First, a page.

The Last of KFWB’s Seven Swinging Gentlemen has something else to say.

By Anita Garner

Elliot Field onstage – 1950’s

It’s Hollywood in the 1950’s.  It’s the high school cruise.  We’re up and down Hollywood Boulevard then looping over to Sunset and back.   We’re listening to the radio and sticking our heads out car windows, greeting students from other towns whose radios are also blasting KFWB.

KFWB’s disc jockeys, the Seven Swinging Gentlemen, are celebrities.  We know where the studios are and we know we aren’t allowed up there on the second floor at 6419 Hollywood Blvd., but we like being close to the stardust, so we honk each time we pass  the building.

Decades later, I met Elliot Field, the last of the Gentlemen, through Don Barrett, Los Angeles radio guru, and we were immediately friends and collaborators on two books.

Conversations with Elliot are adventures. He’s multi-talented.  He’s brilliant.  He’s feisty.  And who gets to have hair like this in his 90’s?

Now he’s talking about a new book.  He’s written a few pages and do I want to hear?  What he read to me a few days ago is visceral and beautiful.  Do I think we should do this one more time?  He has things he’d like to say.  About being one of the early polio cases during the gruesome era of iron lungs and leg braces.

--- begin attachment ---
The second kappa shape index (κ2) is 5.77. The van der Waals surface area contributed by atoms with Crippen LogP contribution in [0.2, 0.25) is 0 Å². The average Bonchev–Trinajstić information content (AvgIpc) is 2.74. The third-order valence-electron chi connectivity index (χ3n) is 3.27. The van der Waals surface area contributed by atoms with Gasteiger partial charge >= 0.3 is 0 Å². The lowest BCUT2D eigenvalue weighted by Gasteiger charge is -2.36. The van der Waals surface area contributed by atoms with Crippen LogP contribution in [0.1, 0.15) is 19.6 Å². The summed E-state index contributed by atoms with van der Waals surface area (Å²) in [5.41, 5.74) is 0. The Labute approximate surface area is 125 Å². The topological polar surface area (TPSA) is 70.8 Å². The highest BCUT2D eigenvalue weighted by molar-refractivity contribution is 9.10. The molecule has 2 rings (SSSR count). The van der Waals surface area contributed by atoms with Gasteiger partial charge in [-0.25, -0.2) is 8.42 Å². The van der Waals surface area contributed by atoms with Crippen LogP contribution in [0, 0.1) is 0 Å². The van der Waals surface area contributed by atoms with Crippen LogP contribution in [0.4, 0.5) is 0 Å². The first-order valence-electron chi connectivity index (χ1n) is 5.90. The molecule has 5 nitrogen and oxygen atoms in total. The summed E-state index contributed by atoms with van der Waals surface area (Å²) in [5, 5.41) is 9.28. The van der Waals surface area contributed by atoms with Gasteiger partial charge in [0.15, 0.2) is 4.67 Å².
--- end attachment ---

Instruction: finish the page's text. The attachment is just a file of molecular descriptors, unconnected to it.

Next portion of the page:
As told in his first book, getting the job at KFWB presented challenges none of us listeners knew about.  The fact that the Hollywood Boulevard studios were on the second floor meant planning ahead to navigate steps in heavy metal braces to get to the microphone in time to do his show.

He’d like to share some thoughts on what life is like now, about how polio affects aging and vice versa.  I urged him to do it because when Elliot tells a story, it’s worth listening to.  His goal this time is to write brief essays about different aspects of his life in Palm Springs today and he’s offering to share his experiences with individuals and organizations that can use the information.

One worry he has  about putting together a new book is losing the word he’s reaching for.  He said when we started this phone conversation he had a word in mind and now it was gone.  Did I think we could put together a book, even if he loses a word now and then?  Yes I do. I’ll try to help fetch lost words.  One idea – I can be his thesaurus, suggesting words until one comes close. Another device that might work – changing the subject, stop grasping for the missing word and see if it’ll drift back in.  We agreed to get started and were about to say goodbye when he said,

“Dinosaur.”

“Pardon?”

“Dinosaur.  That’s the word I was looking for.  That’s what I am,” he said. “Not complaining.  Just stating a fact.”

Timeless.  Wise.  Witty.  Those are words I’d suggest.

In his first book, Elliot wanted to end with his greatest hope, staying vertical, so here’s where we left off.  Stay tuned for the next chapter.

Vertical

It’s the last leaf in the plant pot.
It stands up straight and tall and proud.
I so admire its presence and strength.
The other leaves are bent, bowed, and almost horizontal.
One is vertical.
I’ve always admired vertical.
I think vertical is worth the effort.
It’s not an easy way.
It’s not uncomplicated.
But, I’ve always felt it’s worth the effort.
I water and feed Mister Vertical.
He responds with strength.